Walking the Walk – Living Like Christ – Faithful Father Series

Walking the Walk

You talk the talk but are you walking the walk? It is an age old idiom and as we continue the Faithful Father series we need to move beyond simply talking about God and the work Jesus did to acting upon those words. Our children learn so much from us at home because they spend so much time with us. Eli has picked up on some of our behaviors and Ella articulates herself like an adult because that is how we speak with her at home. To be a good father we have to capitalize on those sponges in their head while they are young. The best advice on how to do that comes from Paul in his  first epistle to the Corinthians where he urges the church in Corinth to be imitators of him for he is an imitator of Christ (1 Corinthians 11:1).

For whatever the Father does, the Son does likewise.

It is not the only piece of sage wisdom Paul gives the Corinthian church, in fact there are all kinds of phrases in 1 Corinthians that we all quote and reference from time to time. Paul was nothing short of prolific in his walk with God. He didn’t get there easily though and walking the walk of a Christian father is not something you segue in to, pretend to be good at and then get an awesome participatory trophy.

Christians, we are prone to give platitudes because we believe we are “showering people with love” but are we really? Where is our heart in those words? Where is our heart in our actions following those words? I have to wonder how often we say things but don’t follow up when it comes to God. If we do not fulfill the words, “I’ll pray for you.” we are quite frankly, shunning God’s love. I’ve been guilty of it, I would find it hard to believe that anyone I’ve met who is a Christian is not guilty of it too.

You can thank the world for that. There are so many distractions that those promises are easily forgotten. Forgetting about God seems almost impossible I mean, He is everything! We do not truly forget about God but the devil is really good at distracting us. Out of sight, out of mind is a bit on the nose but it is exactly how we treat the words we speak to others and then fail to follow through. Our children see that, they hear it, they see our inaction and think it is the way they should act.

Walking the Walk

So how do we fix it? You solve inaction by action. I can share with you a story of how I personally turned my inaction and platitudes in to a chance to teach my children action and why it is important to walk the faith and not simply regurgitate things we learn in Bible school.

A few weeks ago we were picking up some things from Michael’s craft store. We left the parking lot and everyone got in, buckled and all that good stuff. When we turned the corner of a median in my rear view mirror my wife and I saw a pair of ladies walking and one fell as she stepped off the curb. She didn’t get up. I swung my car around and pulled in to a parking spot right there. My wife and I got out and the kids stayed in the car.

When we got near we could see the woman was an older lady who had been wearing sandals. She had tripped up and fallen. The reason she was not moving is because her left arm, which she was laying on, was in pain and very likely broken. We blocked traffic coming both ways while an ambulance was called. My wife is a nurse so I stepped back and let her do her thing (which she is awesome at btw) and checked on the kids.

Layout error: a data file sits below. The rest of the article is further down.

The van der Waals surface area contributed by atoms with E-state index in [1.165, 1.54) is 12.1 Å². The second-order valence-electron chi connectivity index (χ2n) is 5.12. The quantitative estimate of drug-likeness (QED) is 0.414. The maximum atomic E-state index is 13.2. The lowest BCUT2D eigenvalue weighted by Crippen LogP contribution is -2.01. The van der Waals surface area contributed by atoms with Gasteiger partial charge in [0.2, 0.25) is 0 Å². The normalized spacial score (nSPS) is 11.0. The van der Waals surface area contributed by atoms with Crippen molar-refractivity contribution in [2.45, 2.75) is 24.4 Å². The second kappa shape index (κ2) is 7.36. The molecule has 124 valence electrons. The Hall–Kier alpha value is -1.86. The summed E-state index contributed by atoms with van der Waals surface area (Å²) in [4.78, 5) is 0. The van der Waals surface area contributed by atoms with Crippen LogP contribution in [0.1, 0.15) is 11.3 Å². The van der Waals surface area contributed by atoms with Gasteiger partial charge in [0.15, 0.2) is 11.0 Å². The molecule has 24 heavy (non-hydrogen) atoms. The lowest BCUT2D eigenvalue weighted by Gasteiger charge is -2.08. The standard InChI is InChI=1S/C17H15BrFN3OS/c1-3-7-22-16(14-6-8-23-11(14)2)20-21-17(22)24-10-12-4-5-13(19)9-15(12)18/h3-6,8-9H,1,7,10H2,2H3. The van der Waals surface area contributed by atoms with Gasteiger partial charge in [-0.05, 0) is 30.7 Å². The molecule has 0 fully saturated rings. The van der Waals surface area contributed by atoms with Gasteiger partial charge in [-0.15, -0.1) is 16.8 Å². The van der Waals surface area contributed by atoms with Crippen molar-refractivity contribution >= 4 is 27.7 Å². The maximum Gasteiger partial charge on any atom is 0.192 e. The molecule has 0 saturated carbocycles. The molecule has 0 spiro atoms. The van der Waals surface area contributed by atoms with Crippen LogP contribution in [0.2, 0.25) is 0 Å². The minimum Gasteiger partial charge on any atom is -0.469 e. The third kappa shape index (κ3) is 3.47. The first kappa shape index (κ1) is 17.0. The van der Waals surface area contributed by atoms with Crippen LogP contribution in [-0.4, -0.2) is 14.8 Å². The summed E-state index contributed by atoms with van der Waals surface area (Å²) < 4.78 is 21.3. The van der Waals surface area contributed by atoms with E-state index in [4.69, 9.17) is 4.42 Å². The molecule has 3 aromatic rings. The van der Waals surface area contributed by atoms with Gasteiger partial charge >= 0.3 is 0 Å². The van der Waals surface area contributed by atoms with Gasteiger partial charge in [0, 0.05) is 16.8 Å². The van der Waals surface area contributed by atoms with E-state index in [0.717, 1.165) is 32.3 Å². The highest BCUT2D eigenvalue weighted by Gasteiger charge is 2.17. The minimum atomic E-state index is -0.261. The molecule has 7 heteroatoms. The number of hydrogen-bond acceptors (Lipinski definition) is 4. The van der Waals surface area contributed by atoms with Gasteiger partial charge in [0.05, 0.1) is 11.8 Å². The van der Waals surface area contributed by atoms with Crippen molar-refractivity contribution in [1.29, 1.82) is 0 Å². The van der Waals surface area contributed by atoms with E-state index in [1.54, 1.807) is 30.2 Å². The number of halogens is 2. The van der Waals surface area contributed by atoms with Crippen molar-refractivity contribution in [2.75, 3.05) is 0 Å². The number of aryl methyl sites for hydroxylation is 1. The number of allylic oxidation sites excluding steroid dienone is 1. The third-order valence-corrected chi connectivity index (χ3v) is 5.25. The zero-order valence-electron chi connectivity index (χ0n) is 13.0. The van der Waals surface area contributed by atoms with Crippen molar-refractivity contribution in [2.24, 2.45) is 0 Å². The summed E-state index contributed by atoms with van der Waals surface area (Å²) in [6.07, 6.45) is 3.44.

They were in the car and only knew something had happened. They needed to be assured that everything was alright. We talked, I told them the woman’s name and what happened to her. Ella was worried for her and I told her I know, I was too but it was time for us to pray. My kids like praying to God. I try to teach them not to rush their prayer because God deserves our time, all of it. They are kids of course and prone to all things done quickly because two minutes is an hour in their world. They closed their eyes, we prayed for her quick healing and safe journey home.

It was a sweet moment where God happened even in a time when someone a few feet away was in pain. I never told the woman we prayed for her. I don’t think we need to tell people that all the time, we simply do it. If someone is on your mind, pray for them. If you hear about someone who is facing a trial, pray for them. You do not need to go back and tell them you did, it takes away from the focus of placing your love in God’s hands and shines a light on you instead.

The whole point of that story I think is that the solution to our problem of speaking it but not doing it, is to do it then and there. Hug them, show them real love and pray for them, pray with them. Right then. Not later at home when you’re going to struggle to remember. When you’ve barely survived putting the kids to bed or running ragged all day. Include your children if possible so they see what you are doing. They’ll learn and it will have the potential to make them some of the most prayerful people one day and that is not a bad thing at all.

The Son Can Do Nothing

Jesus tells us directly in John 5:19-23 how the parental relationship involving action vs. inaction works. He was speaking of Himself at the time of His words. He had healed on the Sabbath and the Jews were angry with Jesus. He told them that the son can do nothing on his own but that the son does as he witnesses the father doing. The Jews were riled up because Jesus claimed to be the son of God and His words placed Him on the same level as God.

Take a step back one day and observe your child(ren) and see how they act. Is it like your spouse? Is it like you? It can be eye opening and also a scary thing. They are going to pick up on your habits both good and bad. Their behavior and actions are on your level. That is why walking the walk is an important cornerstone of being a faithful father.